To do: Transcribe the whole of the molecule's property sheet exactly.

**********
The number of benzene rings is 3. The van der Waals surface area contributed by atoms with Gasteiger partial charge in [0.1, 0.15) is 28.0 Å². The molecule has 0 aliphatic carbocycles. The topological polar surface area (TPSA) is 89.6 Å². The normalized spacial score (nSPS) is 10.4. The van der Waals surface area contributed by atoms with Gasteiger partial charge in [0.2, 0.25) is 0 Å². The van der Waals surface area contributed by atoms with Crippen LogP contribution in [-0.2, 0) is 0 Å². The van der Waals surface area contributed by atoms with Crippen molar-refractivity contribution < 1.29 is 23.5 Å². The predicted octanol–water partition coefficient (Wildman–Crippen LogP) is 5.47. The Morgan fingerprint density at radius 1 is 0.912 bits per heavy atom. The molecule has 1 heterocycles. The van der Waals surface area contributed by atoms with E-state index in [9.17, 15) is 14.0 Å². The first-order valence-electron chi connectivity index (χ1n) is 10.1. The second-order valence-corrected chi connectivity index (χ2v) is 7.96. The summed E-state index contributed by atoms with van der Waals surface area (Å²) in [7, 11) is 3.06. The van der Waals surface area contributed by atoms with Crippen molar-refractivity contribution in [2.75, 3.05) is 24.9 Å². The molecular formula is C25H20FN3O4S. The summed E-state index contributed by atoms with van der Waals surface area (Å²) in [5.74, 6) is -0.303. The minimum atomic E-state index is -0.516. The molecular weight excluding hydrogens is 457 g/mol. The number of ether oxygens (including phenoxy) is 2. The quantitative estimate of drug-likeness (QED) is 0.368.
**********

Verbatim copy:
The number of benzene rings is 3. The van der Waals surface area contributed by atoms with Gasteiger partial charge in [0.1, 0.15) is 28.0 Å². The molecule has 0 aliphatic carbocycles. The topological polar surface area (TPSA) is 89.6 Å². The normalized spacial score (nSPS) is 10.4. The van der Waals surface area contributed by atoms with Gasteiger partial charge in [0.2, 0.25) is 0 Å². The van der Waals surface area contributed by atoms with Crippen LogP contribution in [-0.2, 0) is 0 Å². The van der Waals surface area contributed by atoms with Crippen molar-refractivity contribution < 1.29 is 23.5 Å². The predicted octanol–water partition coefficient (Wildman–Crippen LogP) is 5.47. The Morgan fingerprint density at radius 1 is 0.912 bits per heavy atom. The molecule has 1 heterocycles. The van der Waals surface area contributed by atoms with E-state index in [9.17, 15) is 14.0 Å². The first-order valence-electron chi connectivity index (χ1n) is 10.1. The second-order valence-corrected chi connectivity index (χ2v) is 7.96. The summed E-state index contributed by atoms with van der Waals surface area (Å²) in [7, 11) is 3.06. The van der Waals surface area contributed by atoms with Crippen molar-refractivity contribution in [2.75, 3.05) is 24.9 Å². The molecular formula is C25H20FN3O4S. The summed E-state index contributed by atoms with van der Waals surface area (Å²) in [5.74, 6) is -0.303. The minimum atomic E-state index is -0.516. The molecular weight excluding hydrogens is 457 g/mol. The number of ether oxygens (including phenoxy) is 2. The quantitative estimate of drug-likeness (QED) is 0.368.